ALLEN – Even though he’ll turn 39 years old on June 19, Dallas Mavericks superstar forward Dirk Nowitzki admittedly is a big kid at heart.

That became very apparent on Tuesday when Nowitzki was the major attraction at the Mavs Hoop Camp at the Life Time Fitness in Allen. Fitting right in with the campers – many some 30 years younger than him — the 19-year veteran described his appearance at the camp as his unique way of paying it forward.

“When I was little I will always remember – I was (attending a camp) with the German National Team when I was probably about 11 or 12 or 13 – and we were in camp and they all told us to sit down and in walked some of the players from the German National Team at the time, from the A team,” Nowitzki said. “I’ll always remember that for that experience for the rest of my life, meeting some of those guys who we looked up to at the time.

“So any time I’m in town and I’m able to come and see some kids and see the smiles on their faces, it’s awesome. This is obviously the kickoff camp here for this summer, so I’m glad I’m here.”

Nowitzki played three games of Knockout against the young campers and said he needed “some oxygen’’ after the third game. He also played a game of Knockout against the coaches who were working the camp.

Overall, Nowitzki finished 2-2 in the Knockout contests, with one of the wins coming in a very competitive finale against Matthew Parada. An eight-year old who attends Canyon Creek Christian Academy in Garland, Parada explained that the reason he lost to the Mavs’ all-time leading scorer is because Nowitzki “just kept on shooting and not giving up.”

But a defiant Parada insists if he had a rematch with Nowitzki that he could “maybe” come out victorious. Parada added that “it could be possible. I just have to believe in myself.”

While Parada admits he was intimidated by Nowitzki’s sheer presence, Myson Scott said that was not the case with him. The 13-year old who attends Evans Middle School in McKinney, wasn’t shaking in his sneakers when the only person standing in the way of him winning his Knockout contest was Nowitzki.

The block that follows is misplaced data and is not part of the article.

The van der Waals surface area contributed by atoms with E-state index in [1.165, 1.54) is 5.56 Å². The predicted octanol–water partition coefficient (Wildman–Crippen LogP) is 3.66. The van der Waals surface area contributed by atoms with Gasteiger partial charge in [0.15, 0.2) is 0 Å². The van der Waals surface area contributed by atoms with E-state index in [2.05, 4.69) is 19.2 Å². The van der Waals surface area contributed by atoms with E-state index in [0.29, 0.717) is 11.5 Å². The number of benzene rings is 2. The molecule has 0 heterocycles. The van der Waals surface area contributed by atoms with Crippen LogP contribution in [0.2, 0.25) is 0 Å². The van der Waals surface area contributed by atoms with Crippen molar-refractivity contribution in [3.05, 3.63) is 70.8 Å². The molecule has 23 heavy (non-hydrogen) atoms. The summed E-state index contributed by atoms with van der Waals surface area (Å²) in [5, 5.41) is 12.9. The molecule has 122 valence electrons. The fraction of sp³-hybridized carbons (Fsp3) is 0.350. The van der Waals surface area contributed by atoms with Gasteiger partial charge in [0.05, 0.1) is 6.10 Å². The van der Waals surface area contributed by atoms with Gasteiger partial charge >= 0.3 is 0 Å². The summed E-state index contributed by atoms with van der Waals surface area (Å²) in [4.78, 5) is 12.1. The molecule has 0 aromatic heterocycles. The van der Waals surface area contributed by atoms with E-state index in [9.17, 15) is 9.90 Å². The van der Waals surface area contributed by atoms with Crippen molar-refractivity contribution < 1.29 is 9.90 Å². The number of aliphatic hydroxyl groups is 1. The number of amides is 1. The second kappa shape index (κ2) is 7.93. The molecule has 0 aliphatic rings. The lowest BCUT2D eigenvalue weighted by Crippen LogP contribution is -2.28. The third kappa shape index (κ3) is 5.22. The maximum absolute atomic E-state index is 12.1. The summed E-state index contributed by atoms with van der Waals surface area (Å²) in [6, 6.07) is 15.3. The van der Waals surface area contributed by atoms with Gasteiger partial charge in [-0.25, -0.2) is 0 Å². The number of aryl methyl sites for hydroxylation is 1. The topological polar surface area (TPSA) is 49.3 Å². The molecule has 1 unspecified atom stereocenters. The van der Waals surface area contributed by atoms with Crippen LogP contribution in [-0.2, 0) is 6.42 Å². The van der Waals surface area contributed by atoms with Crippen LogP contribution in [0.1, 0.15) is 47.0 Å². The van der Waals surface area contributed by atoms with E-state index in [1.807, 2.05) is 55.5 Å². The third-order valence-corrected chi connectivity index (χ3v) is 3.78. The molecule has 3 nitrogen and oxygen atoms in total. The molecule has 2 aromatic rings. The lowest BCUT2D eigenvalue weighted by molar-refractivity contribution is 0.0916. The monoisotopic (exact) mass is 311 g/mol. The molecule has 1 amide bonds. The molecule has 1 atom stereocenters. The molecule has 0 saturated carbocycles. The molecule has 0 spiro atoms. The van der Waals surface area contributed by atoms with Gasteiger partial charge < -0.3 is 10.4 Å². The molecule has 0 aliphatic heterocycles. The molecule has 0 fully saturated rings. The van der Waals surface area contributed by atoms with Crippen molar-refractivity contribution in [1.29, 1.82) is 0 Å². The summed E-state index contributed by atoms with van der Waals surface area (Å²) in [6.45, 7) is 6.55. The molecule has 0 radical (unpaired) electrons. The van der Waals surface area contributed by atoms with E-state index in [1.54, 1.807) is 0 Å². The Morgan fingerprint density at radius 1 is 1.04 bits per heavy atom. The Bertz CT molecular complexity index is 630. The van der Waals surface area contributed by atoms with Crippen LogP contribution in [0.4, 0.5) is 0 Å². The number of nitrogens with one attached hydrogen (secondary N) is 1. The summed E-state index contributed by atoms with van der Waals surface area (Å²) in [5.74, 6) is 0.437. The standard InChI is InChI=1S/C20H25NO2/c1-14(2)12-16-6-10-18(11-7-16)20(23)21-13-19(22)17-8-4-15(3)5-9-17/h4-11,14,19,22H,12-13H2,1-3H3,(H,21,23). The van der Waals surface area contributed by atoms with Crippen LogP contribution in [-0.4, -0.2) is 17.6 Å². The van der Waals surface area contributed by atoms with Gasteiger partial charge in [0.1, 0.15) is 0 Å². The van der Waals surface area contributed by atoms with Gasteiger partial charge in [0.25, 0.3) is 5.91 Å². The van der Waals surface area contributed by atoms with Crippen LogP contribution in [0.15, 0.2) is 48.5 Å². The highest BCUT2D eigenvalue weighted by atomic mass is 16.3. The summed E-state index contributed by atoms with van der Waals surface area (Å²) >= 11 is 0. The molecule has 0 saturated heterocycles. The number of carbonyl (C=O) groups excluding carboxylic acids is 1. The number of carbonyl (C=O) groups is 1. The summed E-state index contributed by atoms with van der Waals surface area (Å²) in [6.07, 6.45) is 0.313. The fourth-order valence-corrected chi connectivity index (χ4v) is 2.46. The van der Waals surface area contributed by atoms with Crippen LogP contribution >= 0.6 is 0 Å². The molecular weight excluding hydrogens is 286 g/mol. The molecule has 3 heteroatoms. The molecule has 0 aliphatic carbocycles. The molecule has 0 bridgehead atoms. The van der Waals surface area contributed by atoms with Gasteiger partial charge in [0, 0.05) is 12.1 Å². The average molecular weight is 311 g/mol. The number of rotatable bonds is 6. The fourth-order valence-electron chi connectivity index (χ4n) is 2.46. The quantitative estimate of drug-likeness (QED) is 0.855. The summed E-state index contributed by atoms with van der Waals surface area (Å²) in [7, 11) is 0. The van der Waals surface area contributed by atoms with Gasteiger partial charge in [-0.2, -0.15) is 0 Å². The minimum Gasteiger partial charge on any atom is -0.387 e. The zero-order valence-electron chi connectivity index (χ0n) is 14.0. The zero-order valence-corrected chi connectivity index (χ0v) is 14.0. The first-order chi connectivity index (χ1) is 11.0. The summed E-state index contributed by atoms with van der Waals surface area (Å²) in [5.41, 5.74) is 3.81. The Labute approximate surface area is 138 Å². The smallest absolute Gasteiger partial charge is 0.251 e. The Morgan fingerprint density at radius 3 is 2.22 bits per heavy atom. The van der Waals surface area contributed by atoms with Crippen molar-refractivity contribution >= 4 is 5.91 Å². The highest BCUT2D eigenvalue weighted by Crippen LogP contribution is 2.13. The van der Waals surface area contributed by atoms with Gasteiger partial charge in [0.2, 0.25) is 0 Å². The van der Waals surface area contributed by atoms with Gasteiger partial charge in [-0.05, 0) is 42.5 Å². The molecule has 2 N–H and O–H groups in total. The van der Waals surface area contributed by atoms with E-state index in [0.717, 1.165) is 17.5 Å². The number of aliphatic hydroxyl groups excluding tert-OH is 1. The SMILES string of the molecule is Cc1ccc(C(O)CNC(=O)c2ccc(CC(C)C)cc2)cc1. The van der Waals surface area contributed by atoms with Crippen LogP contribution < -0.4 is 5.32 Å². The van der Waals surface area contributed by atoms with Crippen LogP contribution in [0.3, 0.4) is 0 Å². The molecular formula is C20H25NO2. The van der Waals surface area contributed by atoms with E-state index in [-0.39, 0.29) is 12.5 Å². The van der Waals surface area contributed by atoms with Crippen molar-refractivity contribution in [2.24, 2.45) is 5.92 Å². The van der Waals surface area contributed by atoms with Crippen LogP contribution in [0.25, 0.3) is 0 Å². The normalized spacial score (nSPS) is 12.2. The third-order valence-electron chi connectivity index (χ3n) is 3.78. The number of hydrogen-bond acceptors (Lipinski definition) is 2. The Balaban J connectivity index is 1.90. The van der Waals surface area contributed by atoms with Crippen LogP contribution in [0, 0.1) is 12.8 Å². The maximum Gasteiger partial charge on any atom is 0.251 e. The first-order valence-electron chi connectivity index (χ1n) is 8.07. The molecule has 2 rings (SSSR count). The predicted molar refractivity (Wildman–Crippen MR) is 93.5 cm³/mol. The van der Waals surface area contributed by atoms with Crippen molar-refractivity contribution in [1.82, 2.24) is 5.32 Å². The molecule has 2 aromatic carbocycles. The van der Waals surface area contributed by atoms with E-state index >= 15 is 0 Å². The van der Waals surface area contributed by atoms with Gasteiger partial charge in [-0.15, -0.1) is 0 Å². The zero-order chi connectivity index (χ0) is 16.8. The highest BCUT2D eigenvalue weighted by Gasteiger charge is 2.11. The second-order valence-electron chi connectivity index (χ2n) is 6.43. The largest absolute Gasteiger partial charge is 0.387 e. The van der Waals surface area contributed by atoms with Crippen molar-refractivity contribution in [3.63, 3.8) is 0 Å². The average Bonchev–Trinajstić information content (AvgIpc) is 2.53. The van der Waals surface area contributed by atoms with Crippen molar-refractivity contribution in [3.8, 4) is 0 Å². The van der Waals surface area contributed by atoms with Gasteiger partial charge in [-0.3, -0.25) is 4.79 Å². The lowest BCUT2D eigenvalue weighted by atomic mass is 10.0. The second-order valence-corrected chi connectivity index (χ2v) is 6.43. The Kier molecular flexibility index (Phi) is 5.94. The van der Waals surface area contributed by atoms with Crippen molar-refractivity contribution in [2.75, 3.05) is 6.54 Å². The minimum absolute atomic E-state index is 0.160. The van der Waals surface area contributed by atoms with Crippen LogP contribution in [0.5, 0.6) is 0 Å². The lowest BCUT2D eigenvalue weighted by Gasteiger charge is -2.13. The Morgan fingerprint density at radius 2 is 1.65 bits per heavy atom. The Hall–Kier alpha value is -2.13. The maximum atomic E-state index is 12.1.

Scott went toe-to-toe against Nowitzki all the way until the end of a very challenging back-and-forth battle.

“I missed a three (at the end) and then I should have made the layup, but I missed it,” Scott said. “I thought I had it, but I couldn’t pull it out.”

Following his narrow victory over Scott, Nowitzki said: “I told him I got lucky and to keep working. He’s a heckuva little player… I need an oxygen tank.”

Preston Tarpley didn’t need an oxygen tank to help him dispatch Nowitzki in another Knockout game. Someone else did the honors earlier in that contest, opening the door for the Tarpley to win his game going away.

“I thought I would have been in the finals against Dirk and not against a girl,” said Tarpley, a 10-year old who attends Olson Elementary School in Allen. “It’s a really fun experience playing basketball against famous NBA players and I’m having a good time.”

The main local TV stations and several other area media outlets were on hand for the festivities, primarily because Nowitzki – now in the twilight of his storied career – was in the building. Tarpley had been tipped off the day before that Nowitzki was going to make an appearance at the camp in Allen.

“I barely got any sleep (Monday night),” Tarpley said. “It was fun (playing against Nowitzki) because I was really excited, and I was wondering why there were so many cameras here.”

For the fun-loving Nowitzki, his interaction with the campers takes on a new meaning since he has a three-year old daughter, a two-year old son and a six-month old son.

“Obviously there are more serious times to it than joking, but I still like to play with them as much as I can,” Nowitzki said, referring to his kids. “You need to guide them in the right direction, obviously.

“In weird times in the world where stuff’s happening left and right, you want to direct them in the right way, you want to educate them so they can make the right decisions or the good decisions later on in life. It’s not always easy, I guess, but I try my best.”

Meanwhile, for Scott, he tried his best and came oh so close to upending the NBA’s No. 6 all-time leading scorer.

“It felt good, because he’s one of the greatest players and I love to watch him, so it was good to try to beat him,” Scott said. “He’s one of my role models in basketball and it was cool to meet him.

“(Afterwards) he was like, ‘Good job, and I hope you do better in the rest of your career.’ ‘’

A fixture in the Dallas community who is always willing to offer a helping hand to others less fortunate, Nowitzki realizes the impact he has with the youngsters he comes in contact with. It reminds him of when he was a youngster and the German National Team showed up at one of his camps and the indelible impression they left on him.

“That’s part of the reason why I’m here and why I try to come every summer,” Nowitzki said. “I try to come out and see the kids and play and hopefully create lasting memories for them as well as for me.”

“To lose to a six-year old in Knockout, it’s a blast every time. I love it. I love making the kids happy and seeing kids smile.”

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